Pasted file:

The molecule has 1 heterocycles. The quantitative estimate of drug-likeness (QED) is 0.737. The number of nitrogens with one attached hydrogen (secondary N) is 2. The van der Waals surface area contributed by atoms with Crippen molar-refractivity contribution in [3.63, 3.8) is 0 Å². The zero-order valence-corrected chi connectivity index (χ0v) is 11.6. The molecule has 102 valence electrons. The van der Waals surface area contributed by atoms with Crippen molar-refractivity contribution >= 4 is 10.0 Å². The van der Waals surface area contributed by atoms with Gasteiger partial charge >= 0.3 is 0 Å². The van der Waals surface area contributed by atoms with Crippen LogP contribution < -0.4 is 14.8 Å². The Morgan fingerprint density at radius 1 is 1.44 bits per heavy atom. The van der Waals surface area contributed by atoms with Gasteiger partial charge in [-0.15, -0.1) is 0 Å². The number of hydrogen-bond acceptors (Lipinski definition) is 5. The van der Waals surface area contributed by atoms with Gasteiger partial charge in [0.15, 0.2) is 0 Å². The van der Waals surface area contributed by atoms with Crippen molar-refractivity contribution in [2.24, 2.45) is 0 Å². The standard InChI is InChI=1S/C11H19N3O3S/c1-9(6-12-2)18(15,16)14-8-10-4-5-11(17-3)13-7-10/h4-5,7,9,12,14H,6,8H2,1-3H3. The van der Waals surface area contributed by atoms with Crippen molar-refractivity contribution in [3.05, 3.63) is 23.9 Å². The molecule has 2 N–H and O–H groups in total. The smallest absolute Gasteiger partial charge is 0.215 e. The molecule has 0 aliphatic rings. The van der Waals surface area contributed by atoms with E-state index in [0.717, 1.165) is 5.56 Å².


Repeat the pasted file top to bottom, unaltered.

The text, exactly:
The molecule has 1 heterocycles. The quantitative estimate of drug-likeness (QED) is 0.737. The number of nitrogens with one attached hydrogen (secondary N) is 2. The van der Waals surface area contributed by atoms with Crippen molar-refractivity contribution in [3.63, 3.8) is 0 Å². The zero-order valence-corrected chi connectivity index (χ0v) is 11.6. The molecule has 102 valence electrons. The van der Waals surface area contributed by atoms with Crippen molar-refractivity contribution >= 4 is 10.0 Å². The van der Waals surface area contributed by atoms with Gasteiger partial charge >= 0.3 is 0 Å². The van der Waals surface area contributed by atoms with Crippen LogP contribution < -0.4 is 14.8 Å². The Morgan fingerprint density at radius 1 is 1.44 bits per heavy atom. The van der Waals surface area contributed by atoms with Gasteiger partial charge in [-0.15, -0.1) is 0 Å². The number of hydrogen-bond acceptors (Lipinski definition) is 5. The van der Waals surface area contributed by atoms with Gasteiger partial charge in [0.15, 0.2) is 0 Å². The van der Waals surface area contributed by atoms with Crippen molar-refractivity contribution in [2.24, 2.45) is 0 Å². The standard InChI is InChI=1S/C11H19N3O3S/c1-9(6-12-2)18(15,16)14-8-10-4-5-11(17-3)13-7-10/h4-5,7,9,12,14H,6,8H2,1-3H3. The van der Waals surface area contributed by atoms with Crippen molar-refractivity contribution in [3.05, 3.63) is 23.9 Å². The molecule has 2 N–H and O–H groups in total. The smallest absolute Gasteiger partial charge is 0.215 e. The molecule has 0 aliphatic rings. The van der Waals surface area contributed by atoms with E-state index in [0.717, 1.165) is 5.56 Å².